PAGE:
Challenge

You must output the current time continuously (until cancelled by an interrupt), once every second, by any of the following means:

• It must be in 24-hour or AM/PM format.
• If it is the former, it must be spaced out with colons (i.e. 15:47:36).
• If it is the latter, it must be spaced out with colons and have the AM/PM following (i.e. 3:47:36 PM)
• It may be pulled from the internet.
• It may be the system time.
• It must output any naturally accessible form of output which supports text that you choose.
• Output may have extra information aside of the time in it, but you must guarantee one, and only one, output of time per second.
• The continuous output must be a second apart - if you choose to wait until the second changes between outputs, that is fine. If you wait a second between each output, that is perfectly acceptable, despite the eventual loss of accuracy.

Since this is a catalog, languages created after this challenge are allowed to compete. Note that there must be an interpreter so the submission can be tested. It is allowed (and even encouraged) to write this interpreter yourself for a previously unimplemented language. Other than that, all the standard rules of must be obeyed. Submissions in most languages will be scored in bytes in an appropriate preexisting encoding (usually UTF-8).

Catalog

The Stack Snippet at the bottom of this post generates the catalog from the answers a) as a list of shortest solution per language and b) as an overall leaderboard.

## Language Name, N bytes


where N is the size of your submission. If you improve your score, you can keep old scores in the headline, by striking them through. For instance:

## Ruby, <s>104</s> <s>101</s> 96 bytes


If there you want to include multiple numbers in your header (e.g. because your score is the sum of two files or you want to list interpreter flag penalties separately), make sure that the actual score is the last number in the header:

## Perl, 43 + 2 (-p flag) = 45 bytes


You can also make the language name a link which will then show up in the snippet:

## [><>](http://esolangs.org/wiki/Fish), 121 bytes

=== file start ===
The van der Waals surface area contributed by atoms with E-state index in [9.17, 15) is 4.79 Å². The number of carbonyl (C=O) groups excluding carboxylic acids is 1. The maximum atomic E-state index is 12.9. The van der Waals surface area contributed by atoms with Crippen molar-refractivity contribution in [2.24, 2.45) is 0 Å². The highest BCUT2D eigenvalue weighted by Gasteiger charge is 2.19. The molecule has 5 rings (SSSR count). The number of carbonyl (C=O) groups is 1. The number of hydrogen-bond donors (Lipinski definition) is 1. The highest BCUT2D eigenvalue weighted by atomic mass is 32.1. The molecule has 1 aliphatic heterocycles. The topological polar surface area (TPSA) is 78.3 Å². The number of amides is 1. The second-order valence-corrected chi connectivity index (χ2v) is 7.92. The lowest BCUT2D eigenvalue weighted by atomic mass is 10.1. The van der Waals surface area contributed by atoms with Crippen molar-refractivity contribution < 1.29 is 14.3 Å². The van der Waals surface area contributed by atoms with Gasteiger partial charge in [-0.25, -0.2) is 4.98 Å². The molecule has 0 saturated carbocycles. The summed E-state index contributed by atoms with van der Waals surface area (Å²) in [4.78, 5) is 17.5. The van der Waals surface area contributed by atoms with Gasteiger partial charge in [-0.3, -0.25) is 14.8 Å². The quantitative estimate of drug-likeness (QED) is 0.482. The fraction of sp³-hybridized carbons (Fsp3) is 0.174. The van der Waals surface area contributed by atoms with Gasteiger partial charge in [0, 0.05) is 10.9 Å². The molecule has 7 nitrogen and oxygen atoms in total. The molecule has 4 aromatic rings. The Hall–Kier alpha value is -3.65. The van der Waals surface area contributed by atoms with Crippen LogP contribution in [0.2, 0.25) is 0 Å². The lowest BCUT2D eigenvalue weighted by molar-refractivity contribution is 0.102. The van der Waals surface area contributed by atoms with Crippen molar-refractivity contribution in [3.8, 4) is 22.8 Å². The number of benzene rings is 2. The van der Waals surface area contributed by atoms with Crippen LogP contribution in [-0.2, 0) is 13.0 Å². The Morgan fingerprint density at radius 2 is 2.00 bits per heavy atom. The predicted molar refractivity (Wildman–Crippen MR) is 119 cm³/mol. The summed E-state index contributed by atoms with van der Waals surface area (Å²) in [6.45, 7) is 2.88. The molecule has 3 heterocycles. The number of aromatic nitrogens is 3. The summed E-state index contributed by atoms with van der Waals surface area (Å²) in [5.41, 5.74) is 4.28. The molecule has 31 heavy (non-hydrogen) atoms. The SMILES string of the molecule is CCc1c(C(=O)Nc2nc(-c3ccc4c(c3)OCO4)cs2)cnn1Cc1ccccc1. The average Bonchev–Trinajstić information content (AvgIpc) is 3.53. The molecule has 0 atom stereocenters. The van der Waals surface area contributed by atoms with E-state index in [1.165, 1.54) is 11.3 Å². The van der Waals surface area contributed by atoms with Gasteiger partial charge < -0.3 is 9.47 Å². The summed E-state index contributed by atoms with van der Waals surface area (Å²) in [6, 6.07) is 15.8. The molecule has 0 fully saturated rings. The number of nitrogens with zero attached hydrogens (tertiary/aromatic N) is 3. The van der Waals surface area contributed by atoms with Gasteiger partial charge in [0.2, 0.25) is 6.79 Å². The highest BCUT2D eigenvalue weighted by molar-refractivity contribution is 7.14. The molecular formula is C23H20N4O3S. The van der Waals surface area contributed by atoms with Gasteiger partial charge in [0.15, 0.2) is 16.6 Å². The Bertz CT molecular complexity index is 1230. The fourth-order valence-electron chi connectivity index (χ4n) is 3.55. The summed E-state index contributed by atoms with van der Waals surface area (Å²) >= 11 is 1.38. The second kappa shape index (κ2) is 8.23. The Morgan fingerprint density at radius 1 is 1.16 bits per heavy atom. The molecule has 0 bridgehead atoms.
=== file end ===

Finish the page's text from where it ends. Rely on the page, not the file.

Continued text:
var QUESTION_ID=65020,OVERRIDE_USER=44713;function answersUrl(e){return"//api.stackexchange.com/2.2/questions/"+QUESTION_ID+"/answers?page="+e+"&pagesize=100&order=desc&sort=creation&site=codegolf&filter="+ANSWER_FILTER}function commentUrl(e,s){return"//api.stackexchange.com/2.2/answers/"+s.join(";")+"/comments?page="+e+"&pagesize=100&order=desc&sort=creation&site=codegolf&filter="+COMMENT_FILTER}function getAnswers(){jQuery.ajax({url:answersUrl(answer_page++),method:"get",dataType:"jsonp",crossDomain:!0,success:function(e){answers.push.apply(answers,e.items),answers_hash=[],answer_ids=[],e.items.forEach(function(e){e.comments=[];var s=+e.share_link.match(/\d+/);answer_ids.push(s),answers_hash[s]=e}),e.has_more||(more_answers=!1),comment_page=1,getComments()}})}function getComments(){jQuery.ajax({url:commentUrl(comment_page++,answer_ids),method:"get",dataType:"jsonp",crossDomain:!0,success:function(e){e.items.forEach(function(e){e.owner.user_id===OVERRIDE_USER&&answers_hash[e.post_id].comments.push(e)}),e.has_more?getComments():more_answers?getAnswers():process()}})}function getAuthorName(e){return e.owner.display_name}function process(){var e=[];answers.forEach(function(s){var r=s.body;s.comments.forEach(function(e){OVERRIDE_REG.test(e.body)&&(r="<h1>"+e.body.replace(OVERRIDE_REG,"")+"</h1>")});var a=r.match(SCORE_REG);a&&e.push({user:getAuthorName(s),size:+a[2],language:a[1],link:s.share_link})}),e.sort(function(e,s){var r=e.size,a=s.size;return r-a});var s={},r=1,a=null,n=1;e.forEach(function(e){e.size!=a&&(n=r),a=e.size,++r;var t=jQuery("#answer-template").html();t=t.replace("{{PLACE}}",n+".").replace("{{NAME}}",e.user).replace("{{LANGUAGE}}",e.language).replace("{{SIZE}}",e.size).replace("{{LINK}}",e.link),t=jQuery(t),jQuery("#answers").append(t);var o=e.language;/<a/.test(o)&&(o=jQuery(o).text()),s[o]=s[o]||{lang:e.language,user:e.user,size:e.size,link:e.link}});var t=[];for(var o in s)s.hasOwnProperty(o)&&t.push(s[o]);t.sort(function(e,s){return e.lang>s.lang?1:e.lang<s.lang?-1:0});for(var c=0;c<t.length;++c){var i=jQuery("#language-template").html(),o=t[c];i=i.replace("{{LANGUAGE}}",o.lang).replace("{{NAME}}",o.user).replace("{{SIZE}}",o.size).replace("{{LINK}}",o.link),i=jQuery(i),jQuery("#languages").append(i)}}var ANSWER_FILTER="!t)IWYnsLAZle2tQ3KqrVveCRJfxcRLe",COMMENT_FILTER="!)Q2B_A2kjfAiU78X(md6BoYk",answers=[],answers_hash,answer_ids,answer_page=1,more_answers=!0,comment_page;getAnswers();var SCORE_REG=/<h\d>\s*([^\n,]*[^\s,]),.*?(\d+)(?=[^\n\d<>]*(?:<(?:s>[^\n<>]*<\/s>|[^\n<>]+>)[^\n\d<>]*)*<\/h\d>)/,OVERRIDE_REG=/^Override\s*header:\s*/i;